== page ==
“i Am Become Death…”


Stated so baldly, the idea sounds ridiculously naive, but the GAC was anything but naive. The hydrogen bomb that in 1949 the members of that committee, all scientists, thought they might, within five years, be able to build—they called it the “Super”—would not have been Edward Teller’s and Stanislaw Ulam’s later true thermonuclear weapon, the weapon Oppenheimer would call “technically sweet,” but a booster device, a very large fission bomb with a small thermonuclear component. It would not generate an explosive force equivalent to the combined force of a number of fission bombs containing the same amount of plutonium. Oppenheimer, among others, feared that an all-out push for the Super would therefore be cheap and dangerous defense, and believed the United States would be better off enlarging and diversifying its fission arsenal with the limited uranium and plutonium then being produced.

Some of the members of the GAC believed that building the Super was morally wrong, because it was entirely a strategic weapon, intended to fry civilians a city at a time; but all the members of the GAC believed that building it was militarily wrong, that diversification of the fission arsenal was the better defense. Military men, and most notably the generals of the Strategic Air Command, who had a monopoly on nuclear weapons at that point within the American military and wanted to keep it, angrily disagreed. But the most conservative scenario that anyone has since been able to devise—a recent reconstruction is Herbert York’s in Scientific American , founded on the GAC’s newly declassified minutes—indicates that Oppenheimer and the GAC were right, that even if the United States had not built the hydrogen bomb first, even if it had waited until after the Soviets tested theirs, the balance of terror would not have been shifted by so much as an inch, because the United States would have had, in fission weapons, more than an equivalency, and could quickly have added thermonuclear weapons to its arsenal.


Despite the GAC’s considered recommendation, President Truman, on January 31,1950, ordered a crash program to build hydrogen bombs. If he underestimated Soviet science—he told Oppenheimer, before the first Soviet nuclear test in 1949, that the Russians could never make the bomb—he understood politics, and knew that no administration that unilaterally restrained itself from reaching for military superiority would long survive.

The other GAC members accepted the inevitable. Oppenheimer did not. He continued to battle for nuclear diversification, and for good measure he threw in continental defense, which the Air Force thought impossible. And as, with Bohr, he had anticipated the revolutionary changes in the nature of war that atomic weapons would bring, so also he anticipated the nuclear stalemate. And announcing that paradox, declaring the futility of the arms race, was viewed as more than error: it was nothing less than heresy.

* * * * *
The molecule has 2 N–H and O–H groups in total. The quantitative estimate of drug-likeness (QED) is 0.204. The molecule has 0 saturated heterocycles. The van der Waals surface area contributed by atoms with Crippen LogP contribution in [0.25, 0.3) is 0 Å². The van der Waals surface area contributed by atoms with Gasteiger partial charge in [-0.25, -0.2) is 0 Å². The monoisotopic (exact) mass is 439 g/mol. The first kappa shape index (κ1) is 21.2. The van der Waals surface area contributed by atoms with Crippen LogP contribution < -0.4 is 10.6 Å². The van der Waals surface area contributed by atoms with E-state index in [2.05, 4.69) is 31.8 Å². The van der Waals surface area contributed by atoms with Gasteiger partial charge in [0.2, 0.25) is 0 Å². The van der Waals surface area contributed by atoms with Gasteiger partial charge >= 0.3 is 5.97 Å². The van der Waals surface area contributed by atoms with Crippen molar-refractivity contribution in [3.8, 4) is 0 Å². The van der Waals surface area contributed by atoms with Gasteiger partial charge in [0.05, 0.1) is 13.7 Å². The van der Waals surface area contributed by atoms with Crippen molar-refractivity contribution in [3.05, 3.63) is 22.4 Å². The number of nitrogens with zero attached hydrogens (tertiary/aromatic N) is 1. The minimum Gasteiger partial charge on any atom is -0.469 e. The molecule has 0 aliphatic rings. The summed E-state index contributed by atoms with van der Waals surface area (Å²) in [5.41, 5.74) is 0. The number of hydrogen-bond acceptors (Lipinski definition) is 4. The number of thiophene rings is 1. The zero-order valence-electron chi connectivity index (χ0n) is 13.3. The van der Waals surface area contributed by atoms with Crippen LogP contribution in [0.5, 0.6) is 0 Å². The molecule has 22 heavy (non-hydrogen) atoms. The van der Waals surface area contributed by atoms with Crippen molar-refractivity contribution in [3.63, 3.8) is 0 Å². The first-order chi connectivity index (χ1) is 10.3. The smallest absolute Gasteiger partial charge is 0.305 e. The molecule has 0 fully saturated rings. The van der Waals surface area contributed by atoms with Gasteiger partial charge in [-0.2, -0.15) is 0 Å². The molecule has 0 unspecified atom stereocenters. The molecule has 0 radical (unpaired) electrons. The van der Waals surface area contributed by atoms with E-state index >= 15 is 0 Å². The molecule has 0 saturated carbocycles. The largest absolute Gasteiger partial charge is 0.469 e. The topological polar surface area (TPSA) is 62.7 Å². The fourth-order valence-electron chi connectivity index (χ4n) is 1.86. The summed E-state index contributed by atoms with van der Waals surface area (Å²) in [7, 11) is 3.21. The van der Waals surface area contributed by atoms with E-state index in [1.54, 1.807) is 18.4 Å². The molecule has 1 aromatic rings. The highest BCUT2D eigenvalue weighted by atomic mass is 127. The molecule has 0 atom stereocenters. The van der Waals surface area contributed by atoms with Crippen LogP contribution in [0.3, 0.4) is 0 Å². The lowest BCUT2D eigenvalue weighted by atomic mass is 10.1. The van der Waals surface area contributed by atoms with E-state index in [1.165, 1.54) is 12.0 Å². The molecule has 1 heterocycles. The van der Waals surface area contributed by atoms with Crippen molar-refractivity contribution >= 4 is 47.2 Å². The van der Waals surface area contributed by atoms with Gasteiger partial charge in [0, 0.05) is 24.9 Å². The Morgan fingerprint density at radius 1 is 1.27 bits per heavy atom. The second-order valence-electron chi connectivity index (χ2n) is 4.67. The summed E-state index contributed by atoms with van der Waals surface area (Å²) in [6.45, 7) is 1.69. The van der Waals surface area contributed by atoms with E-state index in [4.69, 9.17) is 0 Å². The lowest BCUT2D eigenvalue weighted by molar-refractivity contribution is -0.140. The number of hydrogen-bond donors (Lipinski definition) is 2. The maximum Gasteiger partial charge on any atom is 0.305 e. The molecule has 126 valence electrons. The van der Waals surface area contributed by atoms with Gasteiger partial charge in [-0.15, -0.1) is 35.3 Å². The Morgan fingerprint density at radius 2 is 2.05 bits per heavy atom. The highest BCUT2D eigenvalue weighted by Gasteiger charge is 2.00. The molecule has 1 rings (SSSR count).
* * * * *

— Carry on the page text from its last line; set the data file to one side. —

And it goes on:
“The answer to fear,” Oppenheimer told Eleanor Roosevelt on her national radio program twelve days after Truman bluntly overruled the GAC, “cannot always lie in the dissipation of the causes of fear; sometimes it lies in courage.” Courageously, in 1953, he took his argument to the makers of government policy and then to the open world, delivering to the Council on Foreign Affairs and then publishing in Foreign Affairs a statement that is distinguished from all his other published statements by its passion, its anger, and its cold contempt for those who behind walls of secrecy would drag the United States into military danger and the world into an arms race that no nation could conceivably win. It was this statement that condemned him. Its essence is distilled in one ironic central paragraph:

“The very least we can say is that, looking ten years ahead, it is likely to be small comfort that the Soviet Union is four years behind us [it was less than nine months], and small comfort that they are only about half as big [industrially] as we are. The very least we can conclude is that our twentythousandth bomb, useful as it may be in filling the vast munitions pipelines of a great war, will not in any deep strategic sense offset their two-thousandth.”

And further to clinch the argument:

“We may anticipate a state of affairs in which two Great Powers will each be in a position to put an end to the civilization and life of the other, though not without risking its own. We may be likened to two scorpions in a bottle, each capable of killing the other, but only at the risk of his own life.”

And finally, indignantly and properly contemptuous of militarists so glory bound that they could not distinguish between glory and nuclear holocaust:

“We need to be clear that there will not be many great atomic wars for us, nor for our institutions. It is important that there not be one.”

The vivid desert metaphor, the scorpions in a bottle, applied to the reality of nuclear stalemate within Oppenheimer’s lifetime, and the policies he espoused of tactical and strategic flexibility, of early warning and continental defense, of phased disarmament, are official policy now.